And I also need to explain something to you dear reader from the get-go: More often than not, I refer to my father by his first name, rather than “my father” or “dad”. I jumped back and forth between addressing him either way from the time I was a teenager. He eventually got used to it, and there’s a reason for it.
“Dad” and “Francis” are sort of a Yin and Yang in my mind: In the yin, my father, who taught me structure and self-discipline, optimism and faith; who called out all my bullshit, took care of me, worried about me, helped me out of jams and told me what a goddamn dopey bastard I was being any time it was necessary that I be informed as such. In the yang, Francis, the guy who was an absolute rip to spend time with, the guy who dove right into life whenever he could, and most of all, the guy who taught me the awesome power and potential of thinking for yourself, and the art of expressing those thoughts with style.
Now of course (to go on a further tangent), the name “Francis” often becomes “Frank”, and Francis actually used “Frank” as a sort of professional name, but my mother never called him that, unless she was among the people who knew him professionally. (Sometimes she’d call him “Frankie” with a dash of passive-aggressiveness, which was fun). Francis was his family name, the childhood name by which his Irish immigrant parents called him. “Frank Duffy” was his “stage name”. He had legions of fans as “Frank Duffy”, but more about that guy later.
For now, I don’t mind telling you that in my young and stupid days, my father and I took a long, long ride together on an emotional roller coaster. But emotional roller coasters have highs as well as lows, just like real ones. We had some real good times in there, too. And of course, rides on emotional roller coasters eventually end, just like rides on real ones do. And the first thing you do when it’s over is laugh. So let’s get all of what he would call “the silly shit” out of the way right now.
The fighting was both of our faults, really. It took a long time for both of us to figure the other one out, and I’m not sure if we ever made it all the way there, but we definitely reached a detente. There were things about me, as I began developing into the me that am, that he didn’t particularly like. Exhibit A: My younger propensity for being perfectly happy spending an afternoon strumming on a guitar, quite likely stoned (you dopey bastard) often along with a stereo that was turned up way too loud goddamn it. I suppose if he hadn’t wanted me to pick up on 60’s hippie culture, he shouldn’t have given me four older siblings. But there they were, and I was soaking up everything I saw and heard from them and from their friends. But for Francis, rock and roll, Marlboros and Cannabis, would forever be among things he associated with the rednecks he met in the Merchant Marines.
A side note (I can’t resist irony, even when it breaks the flow of my tangents): My second-greatest loss in the Coronavirus Pandemic (I hope) was the April 7th death of singer-songwriter John Prine. I never tried John’s songs out on Francis, but I bet he would have gotten a kick out of them. (I know he would have known the song “Paradise” from our annual three-week party at Camp Lavigerie it in the Adirondacks. It was practically the national anthem up there). But even if Francis could appreciate a song like “Fish and Whistle” or “It’s a Big Old Goofy World”, Dad would have written off Prine for his drug abuse and for his cavalier, good-timing lifestyle, which was of course, one of the reasons I loved John Prine.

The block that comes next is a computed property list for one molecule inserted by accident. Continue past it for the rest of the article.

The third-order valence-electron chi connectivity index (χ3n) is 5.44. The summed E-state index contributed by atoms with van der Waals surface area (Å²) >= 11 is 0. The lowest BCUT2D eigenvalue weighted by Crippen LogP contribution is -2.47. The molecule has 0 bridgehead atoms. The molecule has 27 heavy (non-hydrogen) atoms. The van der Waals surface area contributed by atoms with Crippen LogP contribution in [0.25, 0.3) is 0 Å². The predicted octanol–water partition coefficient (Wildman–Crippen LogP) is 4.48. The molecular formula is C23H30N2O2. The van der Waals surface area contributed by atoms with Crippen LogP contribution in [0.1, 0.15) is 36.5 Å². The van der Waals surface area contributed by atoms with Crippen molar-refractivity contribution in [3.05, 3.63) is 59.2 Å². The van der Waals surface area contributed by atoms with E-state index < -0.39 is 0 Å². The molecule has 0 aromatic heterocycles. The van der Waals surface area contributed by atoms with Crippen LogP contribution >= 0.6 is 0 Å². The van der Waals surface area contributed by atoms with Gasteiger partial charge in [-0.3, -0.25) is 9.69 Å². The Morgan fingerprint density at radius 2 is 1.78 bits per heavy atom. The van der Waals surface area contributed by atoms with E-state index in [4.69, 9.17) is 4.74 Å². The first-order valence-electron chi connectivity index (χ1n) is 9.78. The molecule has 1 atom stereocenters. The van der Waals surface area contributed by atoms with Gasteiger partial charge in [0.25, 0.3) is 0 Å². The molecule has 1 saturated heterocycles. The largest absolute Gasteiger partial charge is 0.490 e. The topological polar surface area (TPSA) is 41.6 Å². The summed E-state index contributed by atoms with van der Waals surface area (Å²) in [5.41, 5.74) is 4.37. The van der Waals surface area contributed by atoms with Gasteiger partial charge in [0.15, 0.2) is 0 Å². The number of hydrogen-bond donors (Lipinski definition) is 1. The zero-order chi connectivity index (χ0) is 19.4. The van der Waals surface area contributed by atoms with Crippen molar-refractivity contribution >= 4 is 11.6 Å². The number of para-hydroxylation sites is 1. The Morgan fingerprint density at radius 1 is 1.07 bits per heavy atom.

My father didn’t much like anything that was counterculture, I suppose falling right into the whole point of counterculture, which is to piss off your parents. I think the thing he didn’t realize about Monty Python and the Grateful Dead, for example, is that they were actually great art, despite some of their fans. My mother got that, but my dad, not so much. We had to agree to disagree in the end. When Jerry Garcia died in 1995, Francis’ take was: “That’s a shame. Another dopey bastard that didn’t take care of himself.”
He also rightly called me out on a regular basis for emulating working-class kids in Valley Stream (“’you’ze?’ Are you kidding me?”), and it annoyed him that someone with his last name would dumb down to fit in. I know that he and my mother sometimes regretted the decision to send me to the Valley Stream Public Schools instead of Holy Name of Mary School and Maria Regina Catholic High School. We’d get into mighty battles when I was in high school, and he’d point up Jedwood Place to the Big Brick Building on the hill at the end of the street and say, “you got that shit from up there!”
And of course, whatever that shit happened to be on that day, I did, and he nailed it.
But one huge factor at the time was money, as my parents were paying for four college tuitions on civil servant salaries. Education was above everything, though, and my parents were going to give their five children the American Dream if it killed them.
Another factor that I’m sure entered into the equation was that my parents, especially mom, had grown politically more liberal than the church, though they never gave up on it. Ultimately, they saw my unrealized Formal Catholic Education as something could be redlined if they were going to balance the budget.